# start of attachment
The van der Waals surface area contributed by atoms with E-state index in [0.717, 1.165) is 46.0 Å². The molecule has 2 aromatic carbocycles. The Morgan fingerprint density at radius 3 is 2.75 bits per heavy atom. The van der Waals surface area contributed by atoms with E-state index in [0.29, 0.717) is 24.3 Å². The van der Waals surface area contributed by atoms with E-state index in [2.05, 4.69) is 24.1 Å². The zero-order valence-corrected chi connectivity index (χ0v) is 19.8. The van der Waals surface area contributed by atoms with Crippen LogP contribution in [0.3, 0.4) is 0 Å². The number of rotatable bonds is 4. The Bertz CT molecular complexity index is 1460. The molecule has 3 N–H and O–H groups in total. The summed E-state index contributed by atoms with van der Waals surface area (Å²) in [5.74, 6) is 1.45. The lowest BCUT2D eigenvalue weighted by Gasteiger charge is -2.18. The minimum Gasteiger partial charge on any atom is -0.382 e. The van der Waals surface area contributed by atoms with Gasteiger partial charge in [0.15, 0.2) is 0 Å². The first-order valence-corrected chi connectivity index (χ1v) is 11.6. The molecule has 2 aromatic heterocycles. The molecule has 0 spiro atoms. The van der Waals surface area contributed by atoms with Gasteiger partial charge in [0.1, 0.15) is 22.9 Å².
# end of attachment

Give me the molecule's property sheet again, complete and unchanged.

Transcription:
The van der Waals surface area contributed by atoms with E-state index in [0.717, 1.165) is 46.0 Å². The molecule has 2 aromatic carbocycles. The Morgan fingerprint density at radius 3 is 2.75 bits per heavy atom. The van der Waals surface area contributed by atoms with E-state index in [0.29, 0.717) is 24.3 Å². The van der Waals surface area contributed by atoms with E-state index in [2.05, 4.69) is 24.1 Å². The zero-order valence-corrected chi connectivity index (χ0v) is 19.8. The van der Waals surface area contributed by atoms with Crippen LogP contribution in [0.3, 0.4) is 0 Å². The number of rotatable bonds is 4. The Bertz CT molecular complexity index is 1460. The molecule has 3 N–H and O–H groups in total. The summed E-state index contributed by atoms with van der Waals surface area (Å²) in [5.74, 6) is 1.45. The lowest BCUT2D eigenvalue weighted by Gasteiger charge is -2.18. The minimum Gasteiger partial charge on any atom is -0.382 e. The van der Waals surface area contributed by atoms with Gasteiger partial charge in [0.15, 0.2) is 0 Å². The first-order valence-corrected chi connectivity index (χ1v) is 11.6. The molecule has 2 aromatic heterocycles. The molecule has 0 spiro atoms. The van der Waals surface area contributed by atoms with Gasteiger partial charge in [0.1, 0.15) is 22.9 Å².